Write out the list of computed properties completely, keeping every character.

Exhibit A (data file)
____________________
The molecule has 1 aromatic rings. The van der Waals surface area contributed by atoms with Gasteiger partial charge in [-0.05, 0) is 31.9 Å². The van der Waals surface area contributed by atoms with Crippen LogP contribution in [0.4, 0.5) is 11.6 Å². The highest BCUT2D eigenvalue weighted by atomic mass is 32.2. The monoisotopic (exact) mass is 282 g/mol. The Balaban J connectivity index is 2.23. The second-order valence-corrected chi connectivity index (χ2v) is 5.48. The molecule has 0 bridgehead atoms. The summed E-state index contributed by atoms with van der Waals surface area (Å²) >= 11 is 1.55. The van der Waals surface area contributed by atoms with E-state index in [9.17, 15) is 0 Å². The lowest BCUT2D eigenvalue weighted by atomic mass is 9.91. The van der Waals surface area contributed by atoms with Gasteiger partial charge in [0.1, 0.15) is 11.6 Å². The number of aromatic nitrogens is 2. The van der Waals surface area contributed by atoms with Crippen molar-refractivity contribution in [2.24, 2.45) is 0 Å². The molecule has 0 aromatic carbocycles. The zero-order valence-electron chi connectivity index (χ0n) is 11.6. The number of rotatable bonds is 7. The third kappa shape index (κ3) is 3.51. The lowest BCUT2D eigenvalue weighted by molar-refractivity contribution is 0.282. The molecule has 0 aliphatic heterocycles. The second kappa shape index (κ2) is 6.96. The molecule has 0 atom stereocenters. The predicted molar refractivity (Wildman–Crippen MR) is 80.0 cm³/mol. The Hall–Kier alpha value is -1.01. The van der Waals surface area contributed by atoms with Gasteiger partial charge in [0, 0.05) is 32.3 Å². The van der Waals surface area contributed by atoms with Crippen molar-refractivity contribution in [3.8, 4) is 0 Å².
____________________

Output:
The molecule has 1 aromatic rings. The van der Waals surface area contributed by atoms with Gasteiger partial charge in [-0.05, 0) is 31.9 Å². The van der Waals surface area contributed by atoms with Crippen LogP contribution in [0.4, 0.5) is 11.6 Å². The highest BCUT2D eigenvalue weighted by atomic mass is 32.2. The monoisotopic (exact) mass is 282 g/mol. The Balaban J connectivity index is 2.23. The second-order valence-corrected chi connectivity index (χ2v) is 5.48. The molecule has 0 bridgehead atoms. The summed E-state index contributed by atoms with van der Waals surface area (Å²) >= 11 is 1.55. The van der Waals surface area contributed by atoms with E-state index in [9.17, 15) is 0 Å². The lowest BCUT2D eigenvalue weighted by atomic mass is 9.91. The van der Waals surface area contributed by atoms with Gasteiger partial charge in [0.1, 0.15) is 11.6 Å². The number of aromatic nitrogens is 2. The van der Waals surface area contributed by atoms with Crippen molar-refractivity contribution in [2.24, 2.45) is 0 Å². The molecule has 0 aromatic carbocycles. The zero-order valence-electron chi connectivity index (χ0n) is 11.6. The number of rotatable bonds is 7. The third kappa shape index (κ3) is 3.51. The lowest BCUT2D eigenvalue weighted by molar-refractivity contribution is 0.282. The molecule has 0 aliphatic heterocycles. The second kappa shape index (κ2) is 6.96. The molecule has 0 atom stereocenters. The predicted molar refractivity (Wildman–Crippen MR) is 80.0 cm³/mol. The Hall–Kier alpha value is -1.01. The van der Waals surface area contributed by atoms with Gasteiger partial charge in [0, 0.05) is 32.3 Å². The van der Waals surface area contributed by atoms with Crippen molar-refractivity contribution in [3.8, 4) is 0 Å².